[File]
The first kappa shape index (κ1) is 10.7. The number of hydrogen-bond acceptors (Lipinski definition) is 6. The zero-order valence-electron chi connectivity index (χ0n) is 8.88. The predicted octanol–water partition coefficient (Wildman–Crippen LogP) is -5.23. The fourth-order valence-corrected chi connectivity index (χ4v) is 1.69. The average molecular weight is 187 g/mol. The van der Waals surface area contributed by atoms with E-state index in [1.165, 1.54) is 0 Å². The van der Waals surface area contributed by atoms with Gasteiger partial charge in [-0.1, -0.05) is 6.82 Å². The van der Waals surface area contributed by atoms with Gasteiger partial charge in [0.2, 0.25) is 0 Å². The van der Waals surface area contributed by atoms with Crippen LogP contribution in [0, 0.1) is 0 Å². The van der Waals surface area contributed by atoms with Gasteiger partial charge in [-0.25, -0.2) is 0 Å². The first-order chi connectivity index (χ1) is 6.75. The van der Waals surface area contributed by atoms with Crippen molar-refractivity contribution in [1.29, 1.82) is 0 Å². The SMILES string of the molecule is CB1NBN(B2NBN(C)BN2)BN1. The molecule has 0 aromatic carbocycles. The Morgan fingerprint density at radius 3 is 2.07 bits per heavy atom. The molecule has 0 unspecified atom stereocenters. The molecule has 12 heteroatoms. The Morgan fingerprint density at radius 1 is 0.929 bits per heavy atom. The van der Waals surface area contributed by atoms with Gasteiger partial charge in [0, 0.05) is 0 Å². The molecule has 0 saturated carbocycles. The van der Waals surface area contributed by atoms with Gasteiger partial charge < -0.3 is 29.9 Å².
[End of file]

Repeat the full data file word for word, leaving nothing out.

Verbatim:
The first kappa shape index (κ1) is 10.7. The number of hydrogen-bond acceptors (Lipinski definition) is 6. The zero-order valence-electron chi connectivity index (χ0n) is 8.88. The predicted octanol–water partition coefficient (Wildman–Crippen LogP) is -5.23. The fourth-order valence-corrected chi connectivity index (χ4v) is 1.69. The average molecular weight is 187 g/mol. The van der Waals surface area contributed by atoms with E-state index in [1.165, 1.54) is 0 Å². The van der Waals surface area contributed by atoms with Gasteiger partial charge in [-0.1, -0.05) is 6.82 Å². The van der Waals surface area contributed by atoms with Gasteiger partial charge in [0.2, 0.25) is 0 Å². The van der Waals surface area contributed by atoms with Crippen LogP contribution in [0, 0.1) is 0 Å². The van der Waals surface area contributed by atoms with Gasteiger partial charge in [-0.25, -0.2) is 0 Å². The first-order chi connectivity index (χ1) is 6.75. The van der Waals surface area contributed by atoms with Crippen molar-refractivity contribution in [1.29, 1.82) is 0 Å². The SMILES string of the molecule is CB1NBN(B2NBN(C)BN2)BN1. The molecule has 0 aromatic carbocycles. The Morgan fingerprint density at radius 3 is 2.07 bits per heavy atom. The molecule has 0 unspecified atom stereocenters. The molecule has 12 heteroatoms. The Morgan fingerprint density at radius 1 is 0.929 bits per heavy atom. The van der Waals surface area contributed by atoms with Gasteiger partial charge in [0, 0.05) is 0 Å². The molecule has 0 saturated carbocycles. The van der Waals surface area contributed by atoms with Gasteiger partial charge < -0.3 is 29.9 Å².